initial training to be part of the investigation. >> specifically called out, individual training and professional development. >> one last question, a forum used for discussion by surface ship officers, there is a notable blog entry and anonymous resignation letter that came to my attention late last night published in 2008, here is a portion of the letter, they exist everywhere. lessons learned and codification of best practices that led the navy to being focused on the checklist by actual capability. when example, a training group does not care there is not a method to ensure safe navigation. i would like to provide that as an exhibit to my question and
ask if early warnings like this will in fact be part of the scope of the investigation being conducted. >> no stone unturned, we will get every indication we have. >> the benefit of all of this, we have a vote on going and that is why my colleagues have left, they are going to vote and will return. with that let me seize the opportunity for a second round which hopefully will only have one question. i know the navy put together the optimized fleet response plan, the idealized way to inform crews and synchronize training, but when it impacts against the reality of delays in many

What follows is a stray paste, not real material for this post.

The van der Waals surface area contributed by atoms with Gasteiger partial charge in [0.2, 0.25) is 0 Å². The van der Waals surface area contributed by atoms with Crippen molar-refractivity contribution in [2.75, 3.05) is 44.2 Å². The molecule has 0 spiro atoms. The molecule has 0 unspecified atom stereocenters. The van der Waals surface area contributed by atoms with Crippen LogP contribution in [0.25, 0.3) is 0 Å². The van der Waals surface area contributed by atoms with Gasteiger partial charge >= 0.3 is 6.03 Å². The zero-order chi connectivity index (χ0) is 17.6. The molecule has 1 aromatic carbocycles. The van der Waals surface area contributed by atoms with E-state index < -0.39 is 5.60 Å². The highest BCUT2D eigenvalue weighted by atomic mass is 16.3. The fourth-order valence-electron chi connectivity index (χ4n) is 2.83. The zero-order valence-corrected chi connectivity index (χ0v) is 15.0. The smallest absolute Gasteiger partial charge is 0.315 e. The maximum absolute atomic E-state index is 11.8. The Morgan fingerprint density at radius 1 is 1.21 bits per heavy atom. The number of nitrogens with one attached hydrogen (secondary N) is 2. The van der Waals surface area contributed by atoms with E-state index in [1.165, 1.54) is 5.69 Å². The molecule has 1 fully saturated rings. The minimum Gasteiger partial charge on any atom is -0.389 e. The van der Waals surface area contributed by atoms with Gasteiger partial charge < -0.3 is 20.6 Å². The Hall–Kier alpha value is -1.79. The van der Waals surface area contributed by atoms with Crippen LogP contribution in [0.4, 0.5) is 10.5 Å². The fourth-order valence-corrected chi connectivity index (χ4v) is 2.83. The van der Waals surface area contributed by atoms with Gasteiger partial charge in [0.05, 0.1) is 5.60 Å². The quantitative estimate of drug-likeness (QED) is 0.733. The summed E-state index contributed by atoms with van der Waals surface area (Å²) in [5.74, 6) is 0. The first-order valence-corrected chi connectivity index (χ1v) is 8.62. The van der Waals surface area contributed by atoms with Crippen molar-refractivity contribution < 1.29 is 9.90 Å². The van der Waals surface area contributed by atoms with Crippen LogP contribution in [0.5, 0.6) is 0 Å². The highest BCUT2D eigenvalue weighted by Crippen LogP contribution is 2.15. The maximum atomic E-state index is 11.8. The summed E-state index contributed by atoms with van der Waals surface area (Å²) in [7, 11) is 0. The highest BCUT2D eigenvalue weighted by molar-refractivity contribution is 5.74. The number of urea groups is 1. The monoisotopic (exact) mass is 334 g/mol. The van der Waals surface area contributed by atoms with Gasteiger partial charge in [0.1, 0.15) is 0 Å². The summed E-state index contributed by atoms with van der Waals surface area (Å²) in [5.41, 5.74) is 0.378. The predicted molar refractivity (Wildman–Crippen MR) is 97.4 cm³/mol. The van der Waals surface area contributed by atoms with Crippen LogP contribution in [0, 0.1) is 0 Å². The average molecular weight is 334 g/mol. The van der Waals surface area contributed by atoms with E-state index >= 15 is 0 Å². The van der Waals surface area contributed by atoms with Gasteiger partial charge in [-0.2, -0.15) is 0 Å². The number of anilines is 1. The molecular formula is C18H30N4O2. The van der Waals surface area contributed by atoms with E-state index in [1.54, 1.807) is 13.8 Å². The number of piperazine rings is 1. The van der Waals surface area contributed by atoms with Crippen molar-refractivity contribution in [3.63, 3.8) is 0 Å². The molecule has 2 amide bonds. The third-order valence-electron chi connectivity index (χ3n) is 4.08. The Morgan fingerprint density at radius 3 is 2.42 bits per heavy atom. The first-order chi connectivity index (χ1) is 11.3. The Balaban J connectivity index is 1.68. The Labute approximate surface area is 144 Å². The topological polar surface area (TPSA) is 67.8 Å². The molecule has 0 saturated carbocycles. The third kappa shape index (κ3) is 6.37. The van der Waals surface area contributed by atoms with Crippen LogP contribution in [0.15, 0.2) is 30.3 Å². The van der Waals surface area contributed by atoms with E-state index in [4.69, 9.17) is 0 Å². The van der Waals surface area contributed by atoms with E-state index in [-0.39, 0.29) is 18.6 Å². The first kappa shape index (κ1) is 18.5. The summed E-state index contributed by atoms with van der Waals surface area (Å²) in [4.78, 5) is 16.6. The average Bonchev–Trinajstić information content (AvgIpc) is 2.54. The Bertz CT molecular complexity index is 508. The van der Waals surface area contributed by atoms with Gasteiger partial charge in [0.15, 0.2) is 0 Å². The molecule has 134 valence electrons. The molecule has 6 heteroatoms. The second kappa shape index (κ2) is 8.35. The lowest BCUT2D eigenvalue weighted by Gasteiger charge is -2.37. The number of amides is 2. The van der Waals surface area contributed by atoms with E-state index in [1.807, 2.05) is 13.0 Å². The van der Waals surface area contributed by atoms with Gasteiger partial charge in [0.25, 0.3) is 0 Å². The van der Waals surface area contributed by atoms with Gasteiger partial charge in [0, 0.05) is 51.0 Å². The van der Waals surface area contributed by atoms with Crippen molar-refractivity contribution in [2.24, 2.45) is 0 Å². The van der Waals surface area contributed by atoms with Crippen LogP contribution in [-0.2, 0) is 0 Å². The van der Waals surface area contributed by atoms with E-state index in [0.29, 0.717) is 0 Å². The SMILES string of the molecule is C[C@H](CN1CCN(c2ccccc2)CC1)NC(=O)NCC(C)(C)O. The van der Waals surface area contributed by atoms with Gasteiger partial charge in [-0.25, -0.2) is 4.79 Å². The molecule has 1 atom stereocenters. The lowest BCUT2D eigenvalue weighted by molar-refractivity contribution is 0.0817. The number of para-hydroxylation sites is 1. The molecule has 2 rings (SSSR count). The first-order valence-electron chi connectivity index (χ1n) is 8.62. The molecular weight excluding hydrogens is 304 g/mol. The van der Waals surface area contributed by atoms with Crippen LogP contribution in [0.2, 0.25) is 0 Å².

different ways, it doesn't seem to work. are you looking in this review at that optimized response plan and how useful it is today or how it might be changed? >> we are but the optimized fleet response plan has been misunderstood to be a rigid, unresponsive thing. it is very fluid, just a process by which we generate forces for deployment. if a maintenance period for a carrier goes long, the rest of the process will be adapted to accommodate that delay. if more training is required, we will adjust. it is not a 1-size-fits-all this is what we do and nothing else, it is a pretty fluid plan that